Finally, those who use lots water one summer are very likely to do the same during other summers. Consider those households in the top 10 percent of 2014 summer water use: 66 percent were in the same category for 2015 and 64 percent for 2016. In other words, households tend to be consistent in their water use from year to year.

Implications for Efficiency Programs
Household water use is a function of two broad factors: equipment and behavior. Homes with more water-using fixtures and inefficient appliances will use more water than those with fewer fixtures and more efficient appliances. Similarly, households, especially larger ones that take long showers or over-water their lawns, will use more water than those which are more efficiency conscious.

I had no information on the household occupants, the water-using equipment in the house, and the size and type of lawn, garden and yard, so I was not able to separate the effects of these factors on water use. Some of the differences observed here are due to family size, house age, equipment efficiency and size of the yard. And some of the difference among accounts is due to consumer behavior and attitudes towards efficiency. A utility interested in sharpening its water-use efficiency program could conduct surveys of its customers to better understand these characteristics.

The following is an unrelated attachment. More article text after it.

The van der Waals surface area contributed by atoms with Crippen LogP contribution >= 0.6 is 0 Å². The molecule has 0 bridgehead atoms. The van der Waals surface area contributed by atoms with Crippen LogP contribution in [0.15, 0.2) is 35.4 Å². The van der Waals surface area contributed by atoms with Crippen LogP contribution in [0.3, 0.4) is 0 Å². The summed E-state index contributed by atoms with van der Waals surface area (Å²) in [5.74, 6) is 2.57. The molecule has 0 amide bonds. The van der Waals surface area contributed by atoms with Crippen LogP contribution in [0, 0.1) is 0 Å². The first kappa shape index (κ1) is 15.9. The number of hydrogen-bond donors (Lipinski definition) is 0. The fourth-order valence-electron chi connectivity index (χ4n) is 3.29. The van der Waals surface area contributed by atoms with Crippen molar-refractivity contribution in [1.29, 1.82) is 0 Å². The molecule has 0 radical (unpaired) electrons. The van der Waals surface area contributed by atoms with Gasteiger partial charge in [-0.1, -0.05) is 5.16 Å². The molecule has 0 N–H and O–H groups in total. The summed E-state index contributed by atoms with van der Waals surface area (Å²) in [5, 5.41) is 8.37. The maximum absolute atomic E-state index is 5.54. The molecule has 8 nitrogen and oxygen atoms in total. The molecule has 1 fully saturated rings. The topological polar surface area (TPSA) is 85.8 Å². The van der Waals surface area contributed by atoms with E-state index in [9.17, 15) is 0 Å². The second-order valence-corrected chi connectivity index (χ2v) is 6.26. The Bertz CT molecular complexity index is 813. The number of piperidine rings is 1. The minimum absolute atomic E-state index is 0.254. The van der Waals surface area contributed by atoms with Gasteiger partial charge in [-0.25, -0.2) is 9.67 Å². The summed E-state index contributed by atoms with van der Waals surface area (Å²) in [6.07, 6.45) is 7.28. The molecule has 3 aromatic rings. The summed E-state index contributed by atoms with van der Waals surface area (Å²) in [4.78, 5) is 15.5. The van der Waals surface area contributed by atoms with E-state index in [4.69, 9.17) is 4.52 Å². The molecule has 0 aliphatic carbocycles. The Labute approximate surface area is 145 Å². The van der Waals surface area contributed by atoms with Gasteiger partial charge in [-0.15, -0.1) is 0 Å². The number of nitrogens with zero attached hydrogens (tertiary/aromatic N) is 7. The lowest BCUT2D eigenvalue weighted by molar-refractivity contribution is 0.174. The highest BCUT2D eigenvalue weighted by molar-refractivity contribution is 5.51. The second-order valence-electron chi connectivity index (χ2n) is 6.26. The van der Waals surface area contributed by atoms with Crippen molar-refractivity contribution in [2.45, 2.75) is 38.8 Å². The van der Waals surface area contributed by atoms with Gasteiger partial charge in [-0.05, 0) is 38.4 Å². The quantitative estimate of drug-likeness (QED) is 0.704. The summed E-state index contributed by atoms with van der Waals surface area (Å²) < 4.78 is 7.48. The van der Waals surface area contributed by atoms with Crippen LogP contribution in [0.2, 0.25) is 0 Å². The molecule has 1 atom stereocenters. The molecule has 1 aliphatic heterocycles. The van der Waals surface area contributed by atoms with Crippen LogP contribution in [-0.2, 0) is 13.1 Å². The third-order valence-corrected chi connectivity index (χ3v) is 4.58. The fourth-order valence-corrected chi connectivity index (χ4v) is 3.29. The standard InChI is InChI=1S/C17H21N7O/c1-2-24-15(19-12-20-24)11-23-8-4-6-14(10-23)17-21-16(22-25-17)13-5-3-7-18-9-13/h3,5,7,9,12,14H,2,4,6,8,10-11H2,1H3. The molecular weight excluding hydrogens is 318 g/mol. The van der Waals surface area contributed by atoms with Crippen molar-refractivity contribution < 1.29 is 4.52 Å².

The results presented here suggest that focusing on high users is likely to be much more effective and cost effective than undifferentiated efficiency programs that encompass all customers. And focusing on summer, primarily outdoor water use is much more important than addressing overall water use. For example, cutting summer outdoor use by 10 percent across all homes would save about 14 gpd per household. However, reducing water use for the top 10 percent of homes down to the median level would save 30 gpd per household, more than double the savings for the average home. And the cost to run such a targeted program would be much less than for one that addresses all customers.